Discover Garibaldi Provincial Park’s charms

September 29, 2009


Provincial park ranger Dominique Mossier tries to keep Garibaldi Lake's trails looking their best.

Access: The well-marked Garibaldi Lake–Black Tusk trailhead lies 100 kilometres north of Vancouver, just east of Highway 99. For a detailed description of the Garibaldi Lake-Black Tusk area, pick up a copy of my Whistler Book.

Current conditions in Garibaldi Provincial Park are posted at

A good perspective on the current state of B.C. Parks is posted at

Care to take a hike in the footsteps of pioneers? Follow the trail to Garibaldi Lake and the Black Tusk north of Squamish and you’ll be doing just that.

A decade or more before the creation of Garibaldi Provincial Park in the 1920s, climbers from Vancouver’s fledgling B.C. Mountaineering Club were already clearing a route to the glacier-fed, turquoise-hued lake and sombre volcanic pillar, one of the most iconic natural features in the Sea to Sky corridor.

With the exception of Stawamus Chief Mountain, no other rock formation in the surrounding fortress of coastal peaks is as noticeable or so readily identifiable in a region that’s a living lesson in geological history.

If that isn’t inducement enough, consider that in autumn the colour of Garibaldi Lake is at the apex of its intensity.

Garibaldi Lake is often compared to Lake Louise for its splendour. Vicki Haberl, planner for B.C. Parks’ Lower Mainland regional office in Squamish, agrees with the comparison.

However, Haberl feels that Garibaldi appears even better than its Alberta counterpart because visitors have to earn the view by first undertaking a nine-kilometre (5 mile), three-hour hike to reach its subalpine shore rather than simply walk a short distance from a parking lot, as is the case with Banff National Park’s centrepiece.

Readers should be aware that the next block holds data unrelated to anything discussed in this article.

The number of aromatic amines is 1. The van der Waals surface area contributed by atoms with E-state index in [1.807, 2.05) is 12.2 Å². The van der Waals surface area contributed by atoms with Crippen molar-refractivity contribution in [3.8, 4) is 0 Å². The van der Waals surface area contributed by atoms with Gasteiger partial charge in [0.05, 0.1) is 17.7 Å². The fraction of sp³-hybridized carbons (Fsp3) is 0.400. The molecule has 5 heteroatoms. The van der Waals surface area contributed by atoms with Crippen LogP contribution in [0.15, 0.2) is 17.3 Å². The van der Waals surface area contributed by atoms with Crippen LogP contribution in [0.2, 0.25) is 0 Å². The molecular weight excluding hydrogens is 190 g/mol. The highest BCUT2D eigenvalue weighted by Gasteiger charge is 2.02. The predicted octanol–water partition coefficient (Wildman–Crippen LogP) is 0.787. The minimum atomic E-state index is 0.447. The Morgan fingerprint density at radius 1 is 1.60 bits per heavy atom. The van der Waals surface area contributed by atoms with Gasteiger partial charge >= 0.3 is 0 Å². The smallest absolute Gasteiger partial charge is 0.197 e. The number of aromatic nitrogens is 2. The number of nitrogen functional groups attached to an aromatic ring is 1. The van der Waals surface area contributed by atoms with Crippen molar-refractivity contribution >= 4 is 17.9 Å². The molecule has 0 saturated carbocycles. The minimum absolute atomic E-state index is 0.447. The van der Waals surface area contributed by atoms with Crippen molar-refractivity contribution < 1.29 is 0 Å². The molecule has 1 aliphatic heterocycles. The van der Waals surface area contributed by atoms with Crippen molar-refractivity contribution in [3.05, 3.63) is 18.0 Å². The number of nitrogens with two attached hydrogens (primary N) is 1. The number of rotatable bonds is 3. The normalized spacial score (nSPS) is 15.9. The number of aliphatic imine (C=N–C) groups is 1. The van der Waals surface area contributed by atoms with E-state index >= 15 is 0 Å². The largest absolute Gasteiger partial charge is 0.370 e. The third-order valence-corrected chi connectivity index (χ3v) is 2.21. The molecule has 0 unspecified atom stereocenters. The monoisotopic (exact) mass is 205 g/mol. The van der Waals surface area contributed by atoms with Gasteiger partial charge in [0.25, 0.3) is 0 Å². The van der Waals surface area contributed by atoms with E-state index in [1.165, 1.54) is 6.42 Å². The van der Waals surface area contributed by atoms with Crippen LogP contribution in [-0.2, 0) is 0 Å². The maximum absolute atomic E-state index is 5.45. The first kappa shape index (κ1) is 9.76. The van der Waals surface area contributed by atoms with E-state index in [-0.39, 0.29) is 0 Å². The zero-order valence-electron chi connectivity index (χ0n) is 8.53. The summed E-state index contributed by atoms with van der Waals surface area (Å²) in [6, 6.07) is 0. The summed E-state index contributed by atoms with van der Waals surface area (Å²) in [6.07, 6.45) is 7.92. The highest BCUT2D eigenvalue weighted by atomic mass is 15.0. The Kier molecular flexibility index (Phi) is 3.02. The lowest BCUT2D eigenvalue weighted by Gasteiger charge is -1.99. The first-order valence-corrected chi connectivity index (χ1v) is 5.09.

During the ascent to the lake, one of the most arresting sights is the Barrier, an enormous lava-flow dam that blocked the valley to originally form the lake.

In the mid-1800s, a large portion of its red rock face calved off.

Remnants of the avalanche are easily spotted along the banks of aptly named Rubble Creek, which vents from the base of the Barrier, and in the debris fan on both sides of the Cheakamus River.

For the best perspective, pause at the six-kilometre viewpoint. Rocks dislodged from the sheer wall continually tumble down into Rubble’s percolating white water below.

Garibaldi Lake Trail is surprisingly smooth and welcoming, unlike other rocks-and-roots paths, such as the Helm Creek Trail, an alternate approach to the lake from the Whistler side.

Thanks to crews of hydrologists dispatched to the lake in the 1930s to investigate the energy-generating potential of the region, accompanied by wagonloads of summer hikers, today’s trail covers much the same gently switchbacked path.

Just as then, hikers are advised to carry emergency supplies to cope with ever-changing conditions in the backcountry. B.C. Parks still provides outhouses at Garibaldi Lake, but the Environment Ministry’s latest budget afforded no funds for toilet paper, so hikers must bring their own.

In 2002, Victoria instituted pay parking in provincial parks. Given the current deficit, pay toilets may be next.

In many ways, the summer of 2009 has been particularly taxing for B.C. Parks’ staff.

Among the new duties assigned the remaining three rangers who supervise Garibaldi Park’s massive 1,946-square-kilometre range is backpacking in maintenance equipment.

Due to cutbacks, annual helicopter supply flights were cancelled.

Staff visits to the park have been so fleeting that B.C. Parks didn’t bother opening the lake’s ranger cabin, part of a nest of shelters that housed youth work crews several decades ago.

Whistler-based photographer Paul Morrison, whose wife, Gail, cooked for the 25-member crews in the late 1970s and early 1980s, recalls that trail-building and maintenance once went on full-time in the summer.